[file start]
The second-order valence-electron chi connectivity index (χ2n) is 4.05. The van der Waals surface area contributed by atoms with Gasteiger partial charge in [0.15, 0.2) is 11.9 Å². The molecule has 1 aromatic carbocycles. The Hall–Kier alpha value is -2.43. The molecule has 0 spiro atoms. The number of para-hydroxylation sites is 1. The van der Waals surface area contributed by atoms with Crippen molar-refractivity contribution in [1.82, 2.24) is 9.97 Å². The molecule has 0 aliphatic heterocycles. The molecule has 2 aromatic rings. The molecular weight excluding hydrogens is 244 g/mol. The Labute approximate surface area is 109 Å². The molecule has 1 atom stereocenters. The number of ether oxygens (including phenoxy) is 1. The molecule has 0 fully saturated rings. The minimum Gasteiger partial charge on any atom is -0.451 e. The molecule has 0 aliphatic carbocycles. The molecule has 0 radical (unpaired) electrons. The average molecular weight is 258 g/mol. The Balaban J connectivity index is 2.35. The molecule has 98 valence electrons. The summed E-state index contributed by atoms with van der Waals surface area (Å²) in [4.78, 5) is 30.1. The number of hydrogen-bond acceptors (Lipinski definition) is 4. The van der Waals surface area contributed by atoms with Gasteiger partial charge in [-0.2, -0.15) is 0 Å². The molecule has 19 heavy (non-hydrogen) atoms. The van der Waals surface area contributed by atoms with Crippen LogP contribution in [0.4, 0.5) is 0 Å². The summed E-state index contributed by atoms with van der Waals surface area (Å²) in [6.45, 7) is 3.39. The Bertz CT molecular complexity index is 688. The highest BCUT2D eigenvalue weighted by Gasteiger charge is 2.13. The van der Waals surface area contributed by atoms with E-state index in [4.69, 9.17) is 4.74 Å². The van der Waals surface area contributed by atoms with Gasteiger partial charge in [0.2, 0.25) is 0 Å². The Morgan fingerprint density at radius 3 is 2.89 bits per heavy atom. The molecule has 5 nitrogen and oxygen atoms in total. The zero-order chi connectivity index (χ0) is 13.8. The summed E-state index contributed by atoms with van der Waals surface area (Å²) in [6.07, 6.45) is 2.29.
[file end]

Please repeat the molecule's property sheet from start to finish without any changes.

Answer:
The second-order valence-electron chi connectivity index (χ2n) is 4.05. The van der Waals surface area contributed by atoms with Gasteiger partial charge in [0.15, 0.2) is 11.9 Å². The molecule has 1 aromatic carbocycles. The Hall–Kier alpha value is -2.43. The molecule has 0 spiro atoms. The number of para-hydroxylation sites is 1. The van der Waals surface area contributed by atoms with Crippen molar-refractivity contribution in [1.82, 2.24) is 9.97 Å². The molecule has 0 aliphatic heterocycles. The molecule has 2 aromatic rings. The molecular weight excluding hydrogens is 244 g/mol. The Labute approximate surface area is 109 Å². The molecule has 1 atom stereocenters. The number of ether oxygens (including phenoxy) is 1. The molecule has 0 fully saturated rings. The minimum Gasteiger partial charge on any atom is -0.451 e. The molecule has 0 aliphatic carbocycles. The molecule has 0 radical (unpaired) electrons. The average molecular weight is 258 g/mol. The Balaban J connectivity index is 2.35. The molecule has 98 valence electrons. The summed E-state index contributed by atoms with van der Waals surface area (Å²) in [4.78, 5) is 30.1. The number of hydrogen-bond acceptors (Lipinski definition) is 4. The van der Waals surface area contributed by atoms with Gasteiger partial charge in [-0.2, -0.15) is 0 Å². The molecule has 19 heavy (non-hydrogen) atoms. The van der Waals surface area contributed by atoms with Crippen LogP contribution in [0.4, 0.5) is 0 Å². The summed E-state index contributed by atoms with van der Waals surface area (Å²) in [6.45, 7) is 3.39. The Bertz CT molecular complexity index is 688. The highest BCUT2D eigenvalue weighted by Gasteiger charge is 2.13. The van der Waals surface area contributed by atoms with E-state index in [4.69, 9.17) is 4.74 Å². The van der Waals surface area contributed by atoms with Gasteiger partial charge in [0.2, 0.25) is 0 Å². The Morgan fingerprint density at radius 3 is 2.89 bits per heavy atom. The molecule has 5 nitrogen and oxygen atoms in total. The zero-order chi connectivity index (χ0) is 13.8. The summed E-state index contributed by atoms with van der Waals surface area (Å²) in [6.07, 6.45) is 2.29.